China’s stocks fell for the first time in four days after the securities regulator increased the pace of initial public offerings, spurring concern new equity sales will divert funds from existing shares.
Financial companies led declines, with Citic Securities Co. and Industrial & Commercial Bank of China Ltd. dropping more than three percent. The securities regulator said online rumors that the government was considering boosting a stamp duty on stocks were untrue. The ten companies which made their trading debuts on Friday all jumped by the daily limit of 44 percent. Phone company ZTE Corp. rose 5.6 percent in Hong Kong after reporting a gain in first-quarter net income.
The Shanghai Composite Index slid 0.5 percent to 4,393.69 at the close on Friday, after climbing to the highest level since 2008 yesterday. An increase in new shares may hurt liquidity and comes as the China Securities Regulatory Commission warned investors to be cautious about market risks after a world-beating rally in the past year.
“There are 10 IPOs in China this morning,” Andrew Sullivan, head of sales trading at Haitong International Securities Group Ltd. in Hong Kong, said by phone. “People are generally cautious as the market is testing key levels and watching whether the numbers are justifying valuations. It’s more about sentiment than fundamentals.”
The Hang Seng China Enterprises Index added 0.1 percent, while the Hang Seng Index rose 0.8 percent, led by HSBC Holdings Plc. The CSI 300 Index declined 0.8 percent. The Bloomberg China-US Equity Index increased 0.8 percent on Thursday.
The CSRC will review and approve two batches of IPO applications each month, up from one previously, it said on its official microblog. Twenty-five IPOs were approved on Thursday, the regulator said.
IPOs have been surging after regulators put pressure on companies to keep offering prices low to protect individual investors. While policy makers have made no official announcements about a valuation ceiling, data compiled by Bloomberg show that virtually no companies in China are going public at prices of more than 23 times their earnings per share.
A gauge of financial stocks in the CSI 300 tumbled 2.9 percent for the biggest loss among 10 industry groups. Haitong Securities Co. slid 3.8 percent, while Ping An Insurance (Group) Co. declined 3.7 percent. Poly Real Estate Group Co. led declines for property developers in Shanghai, sliding 4.1 percent. Gemdale Corp. retreated 2.3 percent.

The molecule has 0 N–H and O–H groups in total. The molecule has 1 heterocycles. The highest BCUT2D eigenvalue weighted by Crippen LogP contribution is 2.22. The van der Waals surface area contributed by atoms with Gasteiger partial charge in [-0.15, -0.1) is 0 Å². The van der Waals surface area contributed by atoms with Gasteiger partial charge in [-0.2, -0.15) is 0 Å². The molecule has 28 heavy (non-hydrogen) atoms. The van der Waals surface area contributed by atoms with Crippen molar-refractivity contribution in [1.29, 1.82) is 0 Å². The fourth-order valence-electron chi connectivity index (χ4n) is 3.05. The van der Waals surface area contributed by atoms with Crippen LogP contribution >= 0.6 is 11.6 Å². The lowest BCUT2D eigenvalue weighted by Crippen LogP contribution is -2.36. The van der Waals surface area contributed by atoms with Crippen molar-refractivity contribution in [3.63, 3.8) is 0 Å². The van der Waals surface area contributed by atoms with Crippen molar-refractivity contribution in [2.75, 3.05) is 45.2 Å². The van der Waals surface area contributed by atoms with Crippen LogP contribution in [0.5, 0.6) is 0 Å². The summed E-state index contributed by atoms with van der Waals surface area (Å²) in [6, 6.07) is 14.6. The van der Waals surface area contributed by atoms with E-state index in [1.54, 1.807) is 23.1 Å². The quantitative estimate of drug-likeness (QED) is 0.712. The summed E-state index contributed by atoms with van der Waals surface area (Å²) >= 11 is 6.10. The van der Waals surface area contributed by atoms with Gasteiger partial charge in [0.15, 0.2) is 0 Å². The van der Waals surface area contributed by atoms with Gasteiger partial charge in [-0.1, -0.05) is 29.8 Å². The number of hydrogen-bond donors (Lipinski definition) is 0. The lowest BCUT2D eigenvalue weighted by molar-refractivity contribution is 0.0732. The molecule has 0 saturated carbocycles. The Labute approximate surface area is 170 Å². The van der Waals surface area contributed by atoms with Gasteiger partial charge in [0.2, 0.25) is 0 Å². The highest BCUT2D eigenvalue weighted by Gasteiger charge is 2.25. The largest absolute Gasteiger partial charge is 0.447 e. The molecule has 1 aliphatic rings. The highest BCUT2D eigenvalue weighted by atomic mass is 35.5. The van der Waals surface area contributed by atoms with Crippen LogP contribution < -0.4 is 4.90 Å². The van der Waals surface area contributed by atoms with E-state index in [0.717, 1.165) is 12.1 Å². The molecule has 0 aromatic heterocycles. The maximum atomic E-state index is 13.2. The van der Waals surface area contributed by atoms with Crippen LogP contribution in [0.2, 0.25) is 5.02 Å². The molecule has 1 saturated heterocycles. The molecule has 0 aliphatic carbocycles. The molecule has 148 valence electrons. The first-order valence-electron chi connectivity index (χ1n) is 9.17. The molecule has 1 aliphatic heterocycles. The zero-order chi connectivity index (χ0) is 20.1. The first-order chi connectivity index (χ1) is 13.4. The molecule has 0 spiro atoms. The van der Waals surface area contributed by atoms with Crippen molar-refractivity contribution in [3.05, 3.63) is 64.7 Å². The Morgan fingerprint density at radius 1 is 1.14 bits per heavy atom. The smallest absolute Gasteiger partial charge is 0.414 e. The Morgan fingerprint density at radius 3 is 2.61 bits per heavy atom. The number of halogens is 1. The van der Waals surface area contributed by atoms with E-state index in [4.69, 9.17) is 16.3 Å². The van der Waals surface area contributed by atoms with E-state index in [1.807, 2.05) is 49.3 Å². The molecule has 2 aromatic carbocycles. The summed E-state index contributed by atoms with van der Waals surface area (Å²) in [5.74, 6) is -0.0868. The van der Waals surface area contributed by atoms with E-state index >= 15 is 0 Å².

China banned local government financing vehicles from selling bonds through private placements, as authorities increase efforts to curb regional borrowings. Real estate developers who keep land idle, speculate on land prices, hoard property sales or rig home prices are also barred from selling private notes, according to a “negative list” in a statement dated April 23 and posted on the Securities Association of China’s website.
Rumors on the Wechat chat-application yesterday saying several government departments suggested raising the stamp tax, resuming the capital gains tax and controlling leverage risks in the stock market as there are bubbles are untrue, the CSRC said on the Weibo microblog.
Stock investors should think about market risks, the Shanghai Securities News cited Zhao Min, the vice head of the CSRC’s investor protection bureau, as saying. The balance of margin trading in Shanghai climbed to an all-time high of 1.19 trillion yuan ($191 billion) on Thursday.
In Hong Kong, HSBC surged 4.2 percent as the bank started a review of where its headquarters should be, signaling it could move away from the U.K. because of increased regulatory burdens. ZTE climbed to the highest level in more than three years after first-quarter net income rose to 882.9 million yuan from 622.2 million yuan a year earlier.
The Shanghai index gained 2.5 percent this week as weak economic data such as a preliminary manufacturing report fueled speculation that the central bank will further ease monetary policy after announcing a cut in reserve-requirement ratio last weekend. The gauge has rallied 88 percent in the past six months, the most among benchmark indexes globally. It trades at
17.5 times estimated earnings for the next 12 months, compared with an average of 11 for the past five years.
After the market close, China’s securities regulator said it has started a campaign to crack down on stock-market manipulation and insider trading. The CSRC will target the trading activities of brokerages’ employees using non-public information, market manipulation using information advantage, manipulation of futures prices, accounting fraud in mergers and acquisitions and insider trading in the over-the-counter markets, the CSRC said in a Friday statement on its website.